One way of giving your baby the best start in life is to make sure you’re in tip-top health yourself before you get pregnant. You could ask your GP for a prenatal check-up, about three months to a year before you start trying to conceive. You can discuss any concerns you have and get advice about changes you can make for a healthier pregnancy.
Here are some of the ways to prepare your body for pregnancy.
- Contraception review
If you’ve had the contraceptive injection, it can take up to 12 weeks for the active hormones to leave your body. It may then take three months to a year for your normal fertility to return. And if you’re coming off the pill, it may take up to six months for your cycle to settle into a regular pattern.
However, in most other cases, the type of contraceptive you use or were using won’t affect how long it takes to get pregnant. If you have any concerns about coming off contraception, discuss them with your GP.
2. Medical history
Make sure your GP knows about any health issues you or your partner have had in the past. If possible, let her know about any health problems that run in your families, including whether any close female relatives had pregnancy complications.
Your GP can then advise you on any potential complications you may encounter when trying for a baby, or after you conceive.
3. Cervical screening
Cervical screening (also known as a cervical smear or smear test) isn’t reliable during pregnancy. This is because your cervix changes a little during this time.
If you’re due to have cervical screening in the next year or so, ask your GP or practice nurse whether they recommend having it done before you start trying.
4. Urine and blood tests
These can check for a whole host of problems, including conditions like diabetesand anaemia, as well as infections. They won’t be offered routinely, so it’s important to speak to your GP if you have any concerns about your health.
Diagnosing conditions early means there’s more your GP can do to support you as you try to conceive. For example, if you have diabetes, your baby’s at a higher risk of certain defects. However, by closely monitoring and maintaining your blood sugar, you can help reduce these risks.
Consider going to your local sexual health clinic to get tested for sexually transmitted infections (STIs). STIs don’t always have symptoms, so it’s worth getting checked out if you’ve ever had unprotected sex, including oral sex.
- Blood pressure check
High blood pressure in pregnancy is quite common, especially if you’re overweight. In most cases, your midwife will simply monitor your blood pressure once you have conceived.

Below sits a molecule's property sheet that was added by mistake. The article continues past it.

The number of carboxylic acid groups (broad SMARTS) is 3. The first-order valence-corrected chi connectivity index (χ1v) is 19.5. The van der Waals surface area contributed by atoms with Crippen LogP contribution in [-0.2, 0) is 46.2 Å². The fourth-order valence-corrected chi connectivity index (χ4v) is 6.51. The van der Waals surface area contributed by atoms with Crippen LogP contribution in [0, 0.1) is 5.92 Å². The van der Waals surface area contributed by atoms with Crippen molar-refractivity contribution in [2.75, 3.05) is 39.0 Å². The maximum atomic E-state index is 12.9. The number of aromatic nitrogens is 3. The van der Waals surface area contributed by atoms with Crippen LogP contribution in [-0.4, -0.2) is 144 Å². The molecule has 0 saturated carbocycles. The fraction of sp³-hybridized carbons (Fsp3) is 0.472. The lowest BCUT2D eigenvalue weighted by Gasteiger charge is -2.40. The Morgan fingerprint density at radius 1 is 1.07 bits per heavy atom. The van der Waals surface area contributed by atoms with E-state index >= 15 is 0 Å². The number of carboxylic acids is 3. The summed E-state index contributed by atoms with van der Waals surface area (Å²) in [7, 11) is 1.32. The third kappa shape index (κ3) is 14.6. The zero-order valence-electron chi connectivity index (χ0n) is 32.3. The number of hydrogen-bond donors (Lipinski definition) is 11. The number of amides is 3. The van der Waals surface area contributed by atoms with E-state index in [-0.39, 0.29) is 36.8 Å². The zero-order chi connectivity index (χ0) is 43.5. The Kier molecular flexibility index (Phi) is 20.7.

However, if you have previously been diagnosed with high blood pressure, it’s helpful for your GP to record the exact measurement now, before you conceive. This will allow your midwife to better monitor how it changes when you become pregnant, and offer you extra support if needed.
If you aren’t sure whether your blood pressure is high, book for a prenatal check-up with your GP. She can measure your blood pressure during this appointment.
- Healthy weight
Being overweight or underweight may affect your fertility, and can cause complications for you and your baby if you do conceive. Ideally, you should have a body mass index (BMI) between 19 and 25.
If you find lifestyle changes difficult to stick to without support, your GP will be happy to offer advice. If your BMI is particularly high or low, she may also refer you to a dietician
Making sure you’re up to date with your jabs can help to protect both you and the baby you conceive from a range of health issues. There are some vaccinations that are not safe to have in pregnancy, so it’s best to get them now.
Your GP or practice nurse should be able to tell you if there are any you need.
8. Quitting smoking
Smoking can cause complications for you and your baby. It also increases your risk of miscarriage and stillbirth. Although vaping with e-cigarettes is likely to be healthier than smoking, we can’t be sure exactly what effect it may have on you or your baby. The safest thing is to quit altogether.
Quitting smoking is really hard, which is why you’re more likely to succeed if you have support. Ask your GP for advice, or call the NHS Smokefree helpline on 0300 123 1044.
If you’re taking any regular medication, check with your GP that it’ll be safe for you to continue taking it when you become pregnant. In many cases, you won’t need to make a change. But sometimes your doctor can prescribe a medicine that’s safer during pregnancy.
When you start trying, you should also avoid certain over-the-counter medications such as ibuprofen and antihistamines. These treatments aren’t always safe for developing babies.
10. Genetic testing
If you have a genetic disorder such as cystic fibrosis, or a congenital condition such as thalassemia, you may be eligible for genetic testing. This will tell you how likely it is that you’ll pass the condition on to your baby.
You may also be offered a test if certain conditions run in your family. Ask your GP what’s right for you.
11. Vitamin supplements
As soon as you start trying for a baby, you should start taking a supplement which contains 400 micrograms (mcg) of folic acid each day. You’ll need to keep this up until you’re at least 12 weeks pregnant.
You can take folic acid as a standalone supplement, or as part of a multivitamin. Some multivitamins contain high levels of vitamin A, which isn’t safe for your baby if you conceive. Choose multivitamins that are designed for pregnancy, and always check with your pharmacist if you aren’t sure.
Original article: https://www.babycentre.co.uk/a7052/pre-pregnancy-health-checklist